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Blood pressure

This photo shows a nurse taking a woman’s blood pressure with a blood pressure cuff. The nurse is pumping the cuff with her right hand and holding a stethoscope on the patient’s arm with her left hand.
A proficiency in anatomy and physiology is fundamental to any career in the health professions. (credit: Bryan Mason/flickr)

Chapter objectives

After studying this chapter, you will be able to:

  • Distinguish between anatomy and physiology, and identify several branches of each
  • Describe the structure of the body, from simplest to most complex, in terms of the six levels of organization
  • Identify the functional characteristics of human life
  • Identify the four requirements for human survival
  • Define homeostasis and explain its importance to normal human functioning
  • Use appropriate anatomical terminology to identify key body structures, body regions, and directions in the body
  • Compare and contrast at least four medical imagining techniques in terms of their function and use in medicine

Though you may approach a course in anatomy and physiology strictly as a requirement for your field of study, the knowledge you gain in this course will serve you well in many aspects of your life. An understanding of anatomy and physiology is not only fundamental to any career in the health professions, but it can also benefit your own health. Familiarity with the human body can help you make healthful choices and prompt you to take appropriate action when signs of illness arise. Your knowledge in this field will help you understand news about nutrition, medications, medical devices, and procedures and help you understand genetic or infectious diseases. At some point, everyone will have a problem with some aspect of his or her body and your knowledge can help you to be a better parent, spouse, partner, friend, colleague, or caregiver.

This chapter begins with an overview of anatomy and physiology and a preview of the body regions and functions. It then covers the characteristics of life and how the body works to maintain stable conditions. It introduces a set of standard terms for body structures and for planes and positions in the body that will serve as a foundation for more comprehensive information covered later in the text. It ends with examples of medical imaging used to see inside the living body.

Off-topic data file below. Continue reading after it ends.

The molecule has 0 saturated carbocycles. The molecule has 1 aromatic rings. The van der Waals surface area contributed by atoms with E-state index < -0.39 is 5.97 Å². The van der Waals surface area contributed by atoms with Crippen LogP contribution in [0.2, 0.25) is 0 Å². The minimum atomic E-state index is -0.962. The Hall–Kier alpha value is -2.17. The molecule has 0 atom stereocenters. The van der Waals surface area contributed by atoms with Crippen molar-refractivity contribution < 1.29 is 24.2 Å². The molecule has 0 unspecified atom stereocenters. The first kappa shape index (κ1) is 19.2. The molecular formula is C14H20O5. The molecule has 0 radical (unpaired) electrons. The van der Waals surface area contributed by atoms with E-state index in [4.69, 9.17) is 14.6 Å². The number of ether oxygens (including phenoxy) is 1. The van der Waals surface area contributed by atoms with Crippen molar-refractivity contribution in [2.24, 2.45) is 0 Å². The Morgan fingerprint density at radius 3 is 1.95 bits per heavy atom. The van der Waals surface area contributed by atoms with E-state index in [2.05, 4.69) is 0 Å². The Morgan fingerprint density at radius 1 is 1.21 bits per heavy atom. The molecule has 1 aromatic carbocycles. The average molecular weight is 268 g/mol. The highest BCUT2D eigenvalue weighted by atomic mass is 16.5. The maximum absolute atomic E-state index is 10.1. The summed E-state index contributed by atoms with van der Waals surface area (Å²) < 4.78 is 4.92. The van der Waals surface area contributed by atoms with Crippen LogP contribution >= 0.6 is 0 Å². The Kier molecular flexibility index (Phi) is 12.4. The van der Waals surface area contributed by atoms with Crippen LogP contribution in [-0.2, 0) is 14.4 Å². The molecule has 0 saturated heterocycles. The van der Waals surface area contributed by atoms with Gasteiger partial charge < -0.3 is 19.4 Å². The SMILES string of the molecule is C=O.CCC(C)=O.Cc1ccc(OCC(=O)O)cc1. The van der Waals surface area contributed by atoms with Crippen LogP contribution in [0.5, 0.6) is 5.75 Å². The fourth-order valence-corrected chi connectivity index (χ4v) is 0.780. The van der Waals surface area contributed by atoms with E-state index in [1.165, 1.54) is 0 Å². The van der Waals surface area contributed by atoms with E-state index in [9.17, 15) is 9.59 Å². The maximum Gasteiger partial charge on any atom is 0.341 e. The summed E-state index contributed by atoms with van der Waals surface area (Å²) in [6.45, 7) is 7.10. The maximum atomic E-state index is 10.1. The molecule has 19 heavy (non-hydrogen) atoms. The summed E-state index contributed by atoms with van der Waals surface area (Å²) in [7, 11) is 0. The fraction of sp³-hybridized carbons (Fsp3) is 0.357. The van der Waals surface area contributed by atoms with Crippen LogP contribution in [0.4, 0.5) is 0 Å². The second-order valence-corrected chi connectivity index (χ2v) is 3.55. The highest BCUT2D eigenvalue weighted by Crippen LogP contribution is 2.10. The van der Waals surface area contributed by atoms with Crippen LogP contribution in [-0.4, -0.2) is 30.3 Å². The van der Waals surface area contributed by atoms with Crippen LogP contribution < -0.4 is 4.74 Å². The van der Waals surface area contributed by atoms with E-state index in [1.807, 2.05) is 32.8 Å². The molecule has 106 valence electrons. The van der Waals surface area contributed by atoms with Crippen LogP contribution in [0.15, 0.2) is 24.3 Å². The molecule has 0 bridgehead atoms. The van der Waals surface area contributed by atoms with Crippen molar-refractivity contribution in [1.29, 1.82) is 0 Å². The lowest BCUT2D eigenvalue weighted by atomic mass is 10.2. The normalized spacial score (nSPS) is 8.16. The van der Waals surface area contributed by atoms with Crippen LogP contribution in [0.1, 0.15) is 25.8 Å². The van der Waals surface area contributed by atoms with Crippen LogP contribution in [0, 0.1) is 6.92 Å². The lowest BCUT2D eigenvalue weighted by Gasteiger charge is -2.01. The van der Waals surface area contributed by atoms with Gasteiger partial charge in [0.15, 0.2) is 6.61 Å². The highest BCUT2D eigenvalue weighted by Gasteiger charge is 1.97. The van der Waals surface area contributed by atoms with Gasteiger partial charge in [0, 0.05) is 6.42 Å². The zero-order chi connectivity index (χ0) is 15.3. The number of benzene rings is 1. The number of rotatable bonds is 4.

Yr 2 Biochemistry Warwick University. Pharmacology module. Quiz questions excluding the things taught in the last few lectures by Bruno on the Nervous System
Quiz PDF eBook: 
Pharmacology (MCQ) [Excl. Nervous System]
Download Pharmacology 1 Quiz PDF eBook
91 Pages
English US
Educational Materials

Sample Questions from the Pharmacology (MCQ) [Excl. Nervous System] Quiz

Question: First-pass metabolism refers to metabolism by....


the liver and gut

the liver only

the stomach, liver and gut

the gut only

the stomach only

Question: Which of the following is NOT an endocrine gland of the brain?



Pineal Gland

Thymus Gland

Pituitary Gland

They all are

Question: An unionised drug means there is better absorption?




Question: The Therapeutic Window/Index....


Is the manimum non-toxic dose / maximum effective dose

Refers to an individual patient

Is the maximum non-toxic dose / minimum effective dose

Refers to a general population

Question: Which of the following is not an endocrine gland?






They all are

Question: Hormones are derived from...


Amino Acids


Lipid precursors


Question: Through which area of the body is there the most drug absorption?


The Lungs

GI tract



Question: The rate of absorption of a drug orally taken is NOT dependent on which of the following?


Gastric emptying

(Splanchnic) Blood flow

Gut motility

The colour of the drug

Question: When thinking of drug administration the acronym ADME refers to...


Absorption Dosage Metabolism Elimination

Absorption Dosage Metabolites Eradication

Administration Dosage Metabolism Excretion

Absorption Distribution Metabolism Elimination

Question: What is not a potential problem of the orally administered drug aspirin (an NSAIDs)?





The absorption is reduced by milk, antacids and iron preparations

Question: What is the % of bioavailability of administering through an IV?







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